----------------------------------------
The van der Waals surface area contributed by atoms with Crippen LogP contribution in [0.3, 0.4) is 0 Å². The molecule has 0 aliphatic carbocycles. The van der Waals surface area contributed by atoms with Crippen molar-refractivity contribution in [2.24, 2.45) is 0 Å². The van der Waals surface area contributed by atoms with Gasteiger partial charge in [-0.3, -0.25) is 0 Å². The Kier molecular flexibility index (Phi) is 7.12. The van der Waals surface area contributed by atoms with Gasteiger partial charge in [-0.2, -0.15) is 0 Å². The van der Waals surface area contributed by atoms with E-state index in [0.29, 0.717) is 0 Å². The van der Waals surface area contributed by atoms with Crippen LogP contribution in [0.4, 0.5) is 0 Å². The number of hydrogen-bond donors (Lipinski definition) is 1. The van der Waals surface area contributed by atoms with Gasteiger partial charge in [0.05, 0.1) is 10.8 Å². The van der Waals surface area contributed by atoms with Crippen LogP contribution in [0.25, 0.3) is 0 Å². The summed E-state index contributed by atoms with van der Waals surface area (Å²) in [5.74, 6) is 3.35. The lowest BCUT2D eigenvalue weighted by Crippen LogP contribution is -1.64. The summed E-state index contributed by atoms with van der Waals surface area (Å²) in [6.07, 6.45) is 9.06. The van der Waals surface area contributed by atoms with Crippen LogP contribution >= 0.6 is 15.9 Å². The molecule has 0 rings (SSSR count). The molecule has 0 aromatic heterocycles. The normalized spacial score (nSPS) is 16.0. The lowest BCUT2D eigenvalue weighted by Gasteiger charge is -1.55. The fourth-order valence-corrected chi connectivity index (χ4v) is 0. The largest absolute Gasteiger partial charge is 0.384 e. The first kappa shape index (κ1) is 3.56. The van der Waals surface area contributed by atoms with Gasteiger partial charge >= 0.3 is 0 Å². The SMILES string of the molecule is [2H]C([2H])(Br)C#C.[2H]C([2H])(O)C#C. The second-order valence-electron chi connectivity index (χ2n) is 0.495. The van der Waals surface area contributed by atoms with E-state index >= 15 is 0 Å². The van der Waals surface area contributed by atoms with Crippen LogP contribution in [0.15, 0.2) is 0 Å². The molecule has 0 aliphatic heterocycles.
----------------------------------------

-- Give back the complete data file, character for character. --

The van der Waals surface area contributed by atoms with Crippen LogP contribution in [0.3, 0.4) is 0 Å². The molecule has 0 aliphatic carbocycles. The van der Waals surface area contributed by atoms with Crippen molar-refractivity contribution in [2.24, 2.45) is 0 Å². The van der Waals surface area contributed by atoms with Gasteiger partial charge in [-0.3, -0.25) is 0 Å². The Kier molecular flexibility index (Phi) is 7.12. The van der Waals surface area contributed by atoms with Gasteiger partial charge in [-0.2, -0.15) is 0 Å². The van der Waals surface area contributed by atoms with E-state index in [0.29, 0.717) is 0 Å². The van der Waals surface area contributed by atoms with Crippen LogP contribution in [0.4, 0.5) is 0 Å². The number of hydrogen-bond donors (Lipinski definition) is 1. The van der Waals surface area contributed by atoms with Gasteiger partial charge in [0.05, 0.1) is 10.8 Å². The van der Waals surface area contributed by atoms with Crippen LogP contribution in [0.25, 0.3) is 0 Å². The summed E-state index contributed by atoms with van der Waals surface area (Å²) in [5.74, 6) is 3.35. The lowest BCUT2D eigenvalue weighted by Crippen LogP contribution is -1.64. The summed E-state index contributed by atoms with van der Waals surface area (Å²) in [6.07, 6.45) is 9.06. The van der Waals surface area contributed by atoms with Crippen LogP contribution >= 0.6 is 15.9 Å². The molecule has 0 rings (SSSR count). The molecule has 0 aromatic heterocycles. The normalized spacial score (nSPS) is 16.0. The lowest BCUT2D eigenvalue weighted by Gasteiger charge is -1.55. The fourth-order valence-corrected chi connectivity index (χ4v) is 0. The largest absolute Gasteiger partial charge is 0.384 e. The first kappa shape index (κ1) is 3.56. The van der Waals surface area contributed by atoms with Gasteiger partial charge >= 0.3 is 0 Å². The SMILES string of the molecule is [2H]C([2H])(Br)C#C.[2H]C([2H])(O)C#C. The second-order valence-electron chi connectivity index (χ2n) is 0.495. The van der Waals surface area contributed by atoms with E-state index >= 15 is 0 Å². The van der Waals surface area contributed by atoms with Crippen LogP contribution in [0.15, 0.2) is 0 Å². The molecule has 0 aliphatic heterocycles.